Interleukin-4 and interleukin-10 inhibit nitric oxide-dependent macrophage killing of Candida albicans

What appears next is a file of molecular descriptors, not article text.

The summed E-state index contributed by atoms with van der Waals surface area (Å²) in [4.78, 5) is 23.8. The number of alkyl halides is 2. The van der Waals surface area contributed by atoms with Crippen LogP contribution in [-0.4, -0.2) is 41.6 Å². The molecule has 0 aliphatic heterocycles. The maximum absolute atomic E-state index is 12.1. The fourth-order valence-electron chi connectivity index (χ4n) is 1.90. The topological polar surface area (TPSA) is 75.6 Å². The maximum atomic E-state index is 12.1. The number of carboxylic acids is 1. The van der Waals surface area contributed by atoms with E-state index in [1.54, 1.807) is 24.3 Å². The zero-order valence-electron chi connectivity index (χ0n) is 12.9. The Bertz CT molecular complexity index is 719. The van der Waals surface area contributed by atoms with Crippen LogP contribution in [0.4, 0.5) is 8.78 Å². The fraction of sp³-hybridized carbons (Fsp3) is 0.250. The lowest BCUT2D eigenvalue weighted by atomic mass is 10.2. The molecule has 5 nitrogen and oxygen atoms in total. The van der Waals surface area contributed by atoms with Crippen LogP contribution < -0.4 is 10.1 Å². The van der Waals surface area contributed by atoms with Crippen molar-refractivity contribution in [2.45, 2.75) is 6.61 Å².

Mouse peritoneal and splenic macrophages treated with interferon-γ (IFN-γ) and infected with the yeast Candida albicans expressed high fungicidal activity in vitro that correlated with increased nitrite concentrations in culture supernatants. Both effects were reduced by an inhibitor of nitric oxide (NO) synthesis which, in vivo, impaired the animals' ability to mount a footpad reaction and clear the fungus from infected organs. Because T helper type-2 (Th2) cytokines in candidiasis are known to limit the expression of protective Th1 functions, we tested the effect of interleukin (IL)-4 and IL-10 on candidacidal activity and NO production of IFN-γ-activated macrophages. Fungal killing and NO secretion were inhibited, in a dose-dependent manner, by the two cytokines either separately or in combination. Impaired candidacidal activity was also demonstrable in the presence of monoiodoacetic acid, an inhibitor of phagocytosis. These data demonstrate that NO is involved in macrophage killing of C. albicans and support the notion that regulation of Th1 effector function by IL-4 and IL-10 might involve modulation of NO synthesis.